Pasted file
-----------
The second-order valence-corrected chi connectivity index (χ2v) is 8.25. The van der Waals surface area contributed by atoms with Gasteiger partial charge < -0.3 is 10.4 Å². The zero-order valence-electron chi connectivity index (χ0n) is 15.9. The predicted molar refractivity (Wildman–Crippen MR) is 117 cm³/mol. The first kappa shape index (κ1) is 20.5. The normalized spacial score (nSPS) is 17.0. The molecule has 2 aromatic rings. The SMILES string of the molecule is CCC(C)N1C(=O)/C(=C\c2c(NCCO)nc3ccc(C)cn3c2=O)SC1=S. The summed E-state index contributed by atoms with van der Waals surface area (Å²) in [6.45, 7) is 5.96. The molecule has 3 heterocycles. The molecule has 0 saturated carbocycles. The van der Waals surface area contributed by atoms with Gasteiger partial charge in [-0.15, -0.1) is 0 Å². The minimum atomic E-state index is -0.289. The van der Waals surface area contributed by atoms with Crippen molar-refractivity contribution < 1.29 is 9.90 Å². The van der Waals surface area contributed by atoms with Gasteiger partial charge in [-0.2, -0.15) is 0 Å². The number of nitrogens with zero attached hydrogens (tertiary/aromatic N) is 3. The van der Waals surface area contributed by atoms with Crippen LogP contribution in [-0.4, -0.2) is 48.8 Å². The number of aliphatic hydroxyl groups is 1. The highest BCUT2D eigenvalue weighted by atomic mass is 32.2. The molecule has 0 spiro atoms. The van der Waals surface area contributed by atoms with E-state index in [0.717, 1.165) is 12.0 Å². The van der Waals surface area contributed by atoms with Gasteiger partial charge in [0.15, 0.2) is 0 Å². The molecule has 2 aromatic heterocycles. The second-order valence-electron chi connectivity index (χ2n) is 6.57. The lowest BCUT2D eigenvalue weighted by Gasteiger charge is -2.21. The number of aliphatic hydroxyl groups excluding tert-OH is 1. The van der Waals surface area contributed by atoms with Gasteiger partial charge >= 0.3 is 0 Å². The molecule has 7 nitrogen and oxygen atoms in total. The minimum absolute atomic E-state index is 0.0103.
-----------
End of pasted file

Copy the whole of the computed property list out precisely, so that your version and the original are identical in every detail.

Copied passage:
The second-order valence-corrected chi connectivity index (χ2v) is 8.25. The van der Waals surface area contributed by atoms with Gasteiger partial charge < -0.3 is 10.4 Å². The zero-order valence-electron chi connectivity index (χ0n) is 15.9. The predicted molar refractivity (Wildman–Crippen MR) is 117 cm³/mol. The first kappa shape index (κ1) is 20.5. The normalized spacial score (nSPS) is 17.0. The molecule has 2 aromatic rings. The SMILES string of the molecule is CCC(C)N1C(=O)/C(=C\c2c(NCCO)nc3ccc(C)cn3c2=O)SC1=S. The summed E-state index contributed by atoms with van der Waals surface area (Å²) in [6.45, 7) is 5.96. The molecule has 3 heterocycles. The molecule has 0 saturated carbocycles. The van der Waals surface area contributed by atoms with Gasteiger partial charge in [-0.15, -0.1) is 0 Å². The minimum atomic E-state index is -0.289. The van der Waals surface area contributed by atoms with Crippen molar-refractivity contribution < 1.29 is 9.90 Å². The van der Waals surface area contributed by atoms with Gasteiger partial charge in [-0.2, -0.15) is 0 Å². The number of nitrogens with zero attached hydrogens (tertiary/aromatic N) is 3. The van der Waals surface area contributed by atoms with Crippen LogP contribution in [-0.4, -0.2) is 48.8 Å². The number of aliphatic hydroxyl groups is 1. The highest BCUT2D eigenvalue weighted by atomic mass is 32.2. The molecule has 0 spiro atoms. The van der Waals surface area contributed by atoms with E-state index in [0.717, 1.165) is 12.0 Å². The van der Waals surface area contributed by atoms with Gasteiger partial charge in [0.15, 0.2) is 0 Å². The molecule has 2 aromatic heterocycles. The second-order valence-electron chi connectivity index (χ2n) is 6.57. The lowest BCUT2D eigenvalue weighted by Gasteiger charge is -2.21. The number of aliphatic hydroxyl groups excluding tert-OH is 1. The van der Waals surface area contributed by atoms with Gasteiger partial charge >= 0.3 is 0 Å². The molecule has 7 nitrogen and oxygen atoms in total. The minimum absolute atomic E-state index is 0.0103.